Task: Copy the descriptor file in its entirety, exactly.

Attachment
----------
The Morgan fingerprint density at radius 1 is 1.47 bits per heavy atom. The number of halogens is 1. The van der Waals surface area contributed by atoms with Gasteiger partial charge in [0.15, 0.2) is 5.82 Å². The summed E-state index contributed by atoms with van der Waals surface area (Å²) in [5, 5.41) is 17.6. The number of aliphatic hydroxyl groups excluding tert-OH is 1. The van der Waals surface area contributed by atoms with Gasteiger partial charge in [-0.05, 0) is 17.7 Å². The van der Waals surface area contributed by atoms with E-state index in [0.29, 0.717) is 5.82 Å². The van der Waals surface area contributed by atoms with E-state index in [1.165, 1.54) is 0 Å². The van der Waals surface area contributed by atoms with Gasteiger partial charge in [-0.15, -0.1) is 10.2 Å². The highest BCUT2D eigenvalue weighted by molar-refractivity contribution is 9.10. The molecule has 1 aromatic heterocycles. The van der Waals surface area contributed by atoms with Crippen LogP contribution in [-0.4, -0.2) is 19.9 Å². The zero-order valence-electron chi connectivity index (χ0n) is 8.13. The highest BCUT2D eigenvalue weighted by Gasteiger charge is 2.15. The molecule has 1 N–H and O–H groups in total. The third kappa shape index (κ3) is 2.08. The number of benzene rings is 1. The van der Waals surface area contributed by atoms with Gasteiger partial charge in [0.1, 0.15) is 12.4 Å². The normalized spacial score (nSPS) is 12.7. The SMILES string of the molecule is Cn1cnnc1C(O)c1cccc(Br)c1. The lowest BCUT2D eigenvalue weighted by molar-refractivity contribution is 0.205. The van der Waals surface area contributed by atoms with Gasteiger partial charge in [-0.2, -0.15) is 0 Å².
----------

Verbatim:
The Morgan fingerprint density at radius 1 is 1.47 bits per heavy atom. The number of halogens is 1. The van der Waals surface area contributed by atoms with Gasteiger partial charge in [0.15, 0.2) is 5.82 Å². The summed E-state index contributed by atoms with van der Waals surface area (Å²) in [5, 5.41) is 17.6. The number of aliphatic hydroxyl groups excluding tert-OH is 1. The van der Waals surface area contributed by atoms with Gasteiger partial charge in [-0.05, 0) is 17.7 Å². The van der Waals surface area contributed by atoms with E-state index in [0.29, 0.717) is 5.82 Å². The van der Waals surface area contributed by atoms with E-state index in [1.165, 1.54) is 0 Å². The van der Waals surface area contributed by atoms with Gasteiger partial charge in [-0.15, -0.1) is 10.2 Å². The highest BCUT2D eigenvalue weighted by molar-refractivity contribution is 9.10. The molecule has 1 aromatic heterocycles. The van der Waals surface area contributed by atoms with Crippen LogP contribution in [-0.4, -0.2) is 19.9 Å². The zero-order valence-electron chi connectivity index (χ0n) is 8.13. The highest BCUT2D eigenvalue weighted by Gasteiger charge is 2.15. The molecule has 1 N–H and O–H groups in total. The third kappa shape index (κ3) is 2.08. The number of benzene rings is 1. The van der Waals surface area contributed by atoms with Gasteiger partial charge in [0.1, 0.15) is 12.4 Å². The normalized spacial score (nSPS) is 12.7. The SMILES string of the molecule is Cn1cnnc1C(O)c1cccc(Br)c1. The lowest BCUT2D eigenvalue weighted by molar-refractivity contribution is 0.205. The van der Waals surface area contributed by atoms with Gasteiger partial charge in [-0.2, -0.15) is 0 Å².